By imposing economic sanctions on South Korea, Japan establishes a dangerous precedent. At times when countries neighboring North Korea should be strengthening their ties and establishing transnational security cooperation, the conflict between Japan and South Korea could ultimately weaken the region.
In a nutshell
- Tokyo and Seoul are at each other’s throats, revoking trade privileges as the conflict escalates
- Despite integration efforts, East Asia remains a fractured region where there is no joint security system
- With less reliable U.S. involvement in the region, the Tokyo-Seoul tug-of- war could pose a serious security threat
One would think that the world, and Asia in particular, would be weary of crises and geopolitical flashpoints by now, but two allies of the United States, Japan and South Korea, are currently at each other’s throats. The trade clash between the two Northeast Asian neighbors has far-reaching implications and negatively affects security in this volatile region.
Pressure on Seoul
In July, Japan unexpectedly decided to restrict exports of certain materials of vital importance for the semiconductor industry in South Korea – one of the country’s most important manufacturing sectors. Seoul reacted vigorously and complained to the World Trade Organization (WTO). The Japanese government maintains the measures were in line with trade regulations.
Tokyo justifies its actions with the argument that these materials could become dual-use goods in North Korea and ultimately be destined to build weapon systems. Japan thus believes its export restrictions are coherent with the international sanctions in place against North Korea.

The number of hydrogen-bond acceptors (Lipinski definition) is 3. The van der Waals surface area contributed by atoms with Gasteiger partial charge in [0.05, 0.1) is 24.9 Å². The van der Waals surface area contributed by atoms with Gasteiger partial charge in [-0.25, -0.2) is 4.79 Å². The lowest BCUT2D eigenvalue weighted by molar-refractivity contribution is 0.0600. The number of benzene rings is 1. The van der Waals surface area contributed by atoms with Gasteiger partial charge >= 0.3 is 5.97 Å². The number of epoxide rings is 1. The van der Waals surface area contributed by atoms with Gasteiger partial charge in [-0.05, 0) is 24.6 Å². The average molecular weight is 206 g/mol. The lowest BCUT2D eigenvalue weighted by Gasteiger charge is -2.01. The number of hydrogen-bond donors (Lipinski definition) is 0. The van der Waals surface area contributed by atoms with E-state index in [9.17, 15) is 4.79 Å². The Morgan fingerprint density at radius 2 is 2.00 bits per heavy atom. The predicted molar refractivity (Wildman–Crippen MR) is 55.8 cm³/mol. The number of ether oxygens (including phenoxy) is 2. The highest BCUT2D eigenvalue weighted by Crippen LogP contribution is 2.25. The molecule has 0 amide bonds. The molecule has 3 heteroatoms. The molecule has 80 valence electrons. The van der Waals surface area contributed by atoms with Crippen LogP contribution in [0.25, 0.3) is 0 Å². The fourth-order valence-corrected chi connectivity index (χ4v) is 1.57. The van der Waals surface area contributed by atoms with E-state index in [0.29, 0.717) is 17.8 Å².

Japan believes its export restrictions are coherent with international sanctions against North Korea.
The Japanese government also took South Korea off its “white list,” thereby revoking trade privileges. In retaliation, Seoul announced that it would remove Japan from its white list. In the meantime, public opinion in South Korea turned against Japan. Protesters called on consumers to shun Japanese products. There are already signs of a marked slowdown in bilateral tourism, with the number of South Koreans traveling to Japan plunging to about half of last year’s figure. The situation is unlikely to improve soon, although Tokyo has backtracked on some export restrictions. It is worth noting that the Japanese are increasingly convinced their government is rightfully responding to unreasonable demands by South Korea.
During calmer times – when enthusiasm about globalization went unchallenged – there were optimistic assessments about economic integration in the Far East. Some experts even foresaw the emergence of a common market and currency, along the lines of the unification process in Europe. However, such projections were, and remain, a fatal misjudgment of history. The evolution of the European Union rests on the twin pillars of NATO and post-World-War II French-German reconciliation. East Asia does not possess a multilateral security structure, and there has been no reconciliation between China, Japan and the Koreas.
It is important to recall that substantial damage was inflicted to East Asian security and economic integration when President Trump abrogated the Trans-Pacific Partnership (TPP) immediately after taking office. This agreement offered significant geopolitical and economic benefits that are now badly missed in East Asia. Most notably, had the TPP been in place or in the last stages of negotiation, the Korean-Japanese trade spat we are witnessing would most likely have been avoided.